Conservation

Can we conserve and restore half our lands and waters? We're working on it.

Sunset at Seedskadee National Wildlife Refuge
Photo: Tom Koerner/USFWS, Sunsets at Seedskadee National Wildlife Refuge on the Green River in SW Wyoming can be breathtaking, especially with the winter frosts and majestic backdrop of the Wind River Mountain Range.

It’s been a year since the America the Beautiful Initiative launched, which set the ambitious goal of preserving 30% of our land and waters by 2030. Trout Unlimited supported this goal and even pushed it a step further. Here at TU, we’ve been saying “30 by 30 plus 20” because the Global Deal for Nature points out that we should be working to maintain, protect, and restore at least 50% of our natural ecosystems.  

America the Beautiful Initiative: why it matters and first year accomplishments 

Our trout and salmon are on the front lines of climate change impacts and habitat degradation. At the rate things are going now, we could lose 47% of all trout habitat by 2080. And I get it – that might sound far off and maybe even intangible. But we are already feeling the impact of this, with some of our favorite streams struggling to flow every year, iconic runs dwindling to almost nothing, and planning our summer trips around the lengthening wildfire season. Achieving the 30X30 goal can help reduce the ill effects of climate change (i.e., fires, floods, and drought) on fish and people, and ensure our grandkids can enjoy our favorite places to fish. 

But it’s not all doom and gloom, I promise. 

To achieve the ambitious 30×30 goal, federal agencies have already acted in a variety of ways. In just one year: 

  • The Biden administration announced they are reinstating protections under the 2001 roadless rule to 9.3 million acres of the Tongass, and ending large-scale harvesting of old growth forests. 
  • The U.S. Department of Agriculture submitted an application to the Bureau of Land Management for a mineral withdrawal for the Minnesota Boundary Waters and, last month, the Biden administration canceled two leases for the highly contested Twin Metals Mine. The leases were located in the Superior National Forest within the Boundary Waters Canoe Area Wilderness watershed. 
  • The U.S. Fish and Wildlife Service’s National Fish Passage Program has removed or bypassed over 80 barriers to fish, the EPA Healthy Watersheds Program worked with partners to protect 800,000 acres and 3,300 perennial stream miles; 
  • The Department of the Interior provided $118 million in funding for wetland conservation projects and National Wildlife Refuges;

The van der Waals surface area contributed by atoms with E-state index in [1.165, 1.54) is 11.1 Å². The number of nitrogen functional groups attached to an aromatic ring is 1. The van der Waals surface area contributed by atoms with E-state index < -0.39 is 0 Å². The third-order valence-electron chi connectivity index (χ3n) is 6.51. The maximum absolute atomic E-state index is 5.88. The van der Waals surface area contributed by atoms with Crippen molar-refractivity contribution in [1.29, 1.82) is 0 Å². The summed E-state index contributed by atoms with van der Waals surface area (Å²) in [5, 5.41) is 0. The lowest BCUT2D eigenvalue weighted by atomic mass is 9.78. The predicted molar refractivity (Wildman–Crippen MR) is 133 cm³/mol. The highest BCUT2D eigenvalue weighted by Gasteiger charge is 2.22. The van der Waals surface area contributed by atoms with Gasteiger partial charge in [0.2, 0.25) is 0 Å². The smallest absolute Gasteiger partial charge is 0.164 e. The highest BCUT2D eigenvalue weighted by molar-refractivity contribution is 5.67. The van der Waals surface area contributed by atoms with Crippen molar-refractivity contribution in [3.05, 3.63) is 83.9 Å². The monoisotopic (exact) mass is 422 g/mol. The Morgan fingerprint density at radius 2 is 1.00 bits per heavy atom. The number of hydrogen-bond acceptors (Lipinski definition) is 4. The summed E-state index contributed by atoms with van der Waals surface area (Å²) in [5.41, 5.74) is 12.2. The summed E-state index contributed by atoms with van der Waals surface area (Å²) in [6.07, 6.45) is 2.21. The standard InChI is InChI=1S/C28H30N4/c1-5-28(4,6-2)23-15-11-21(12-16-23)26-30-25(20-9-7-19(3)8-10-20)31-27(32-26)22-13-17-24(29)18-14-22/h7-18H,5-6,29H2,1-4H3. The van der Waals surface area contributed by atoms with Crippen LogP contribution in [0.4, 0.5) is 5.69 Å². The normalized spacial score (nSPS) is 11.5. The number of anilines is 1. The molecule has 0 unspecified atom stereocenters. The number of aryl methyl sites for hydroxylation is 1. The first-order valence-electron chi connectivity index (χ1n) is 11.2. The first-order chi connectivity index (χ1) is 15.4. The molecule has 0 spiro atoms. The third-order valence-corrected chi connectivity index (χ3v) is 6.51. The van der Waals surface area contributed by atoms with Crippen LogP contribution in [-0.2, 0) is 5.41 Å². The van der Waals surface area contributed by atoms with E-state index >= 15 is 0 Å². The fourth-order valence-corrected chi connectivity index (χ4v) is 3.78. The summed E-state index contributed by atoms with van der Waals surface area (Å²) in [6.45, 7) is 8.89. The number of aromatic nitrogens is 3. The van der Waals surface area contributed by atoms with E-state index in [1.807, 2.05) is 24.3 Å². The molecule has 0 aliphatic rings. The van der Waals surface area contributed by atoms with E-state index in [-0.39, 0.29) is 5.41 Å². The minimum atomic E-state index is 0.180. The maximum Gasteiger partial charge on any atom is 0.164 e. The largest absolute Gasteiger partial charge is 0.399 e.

• The Bureau of Indian Affairs awarded about $14 million to Tribal organizations to support climate adaptation planning and projects; 
  • The Recreation Economy for Rural Communities program launched, and 2.1 million acres in 88 wildlife refuges were opened to fishing and hunting.  

This is just to name a few of the actions taken to help protect our lands and waters across the nation.  

Bull Moose Crosses a side channel of Green River on Seedskadee NWR
Photo Credit: Tom Koerner/USFWS, Bull Moose Crosses a side channel of Green River on Seedskadee NWR

What counts?

That is one of the big questions surrounding the effort to conserve 30% of our lands and waters. Flexibility is important to capture the many ways that public and private lands contribute to America’s conservation portfolio, but without a baseline threshold it’s difficult to track progress and ensure that the initiative is centered around lands and waters that provide long-term conservation benefits. If everything counts, what’s the point?   

On the surface it seems like a simple question but dig a little deeper and it quickly gets complicated. To helps answer this important question, the Biden administration has launched the Conservation Atlas, described as “an accessible, updated, and comprehensive tool through which to measure the progress of conservation, stewardship, and restoration efforts across the United States.” Importantly, the administration has initiated a formal comment period to collect input specific to the development of the Atlas. You can share your input here and help shape the future of conservation in America.  

Since the launch of America the Beautiful, we’ve continued our collaborative stewardship across public and private partnerships with the goal of protecting five million acres of federal land and restoring and reconnecting 5,000 stream miles of high priority coldwater habitat by 2025. We’ve strengthened our community relationships to uplift voices in local processes that affect resource extraction and conservation in and around our home waters. We even released a joint report expanding on the Initiative’s explicit goal to enhance the U.S. National Wildlife Refuge System – this highlighted the importance of this public land system and the importance of including angling voices in its future management.  

But we aren’t done yet

We applaud the progress that’s been made so far but are ready to keep pushing further, more ambitious action. While we continue our on-the-ground conservation work, we are also advising aspects of this Initiative through various regulatory processes and outreach. We remain committed to being the bridge between communities and decision makers so we can ensure our rivers and streams for future generations. 

As for what you can do, take a few minutes to reach out to your city, state, and federal representatives and urge them to support 30×30 efforts. Get involved in your local TU chapter in restoration projects. And tell a friend to do the same – maybe even bring them fishing on your local wildlife refuge so they too can experience the joy of our rivers, streams and public lands.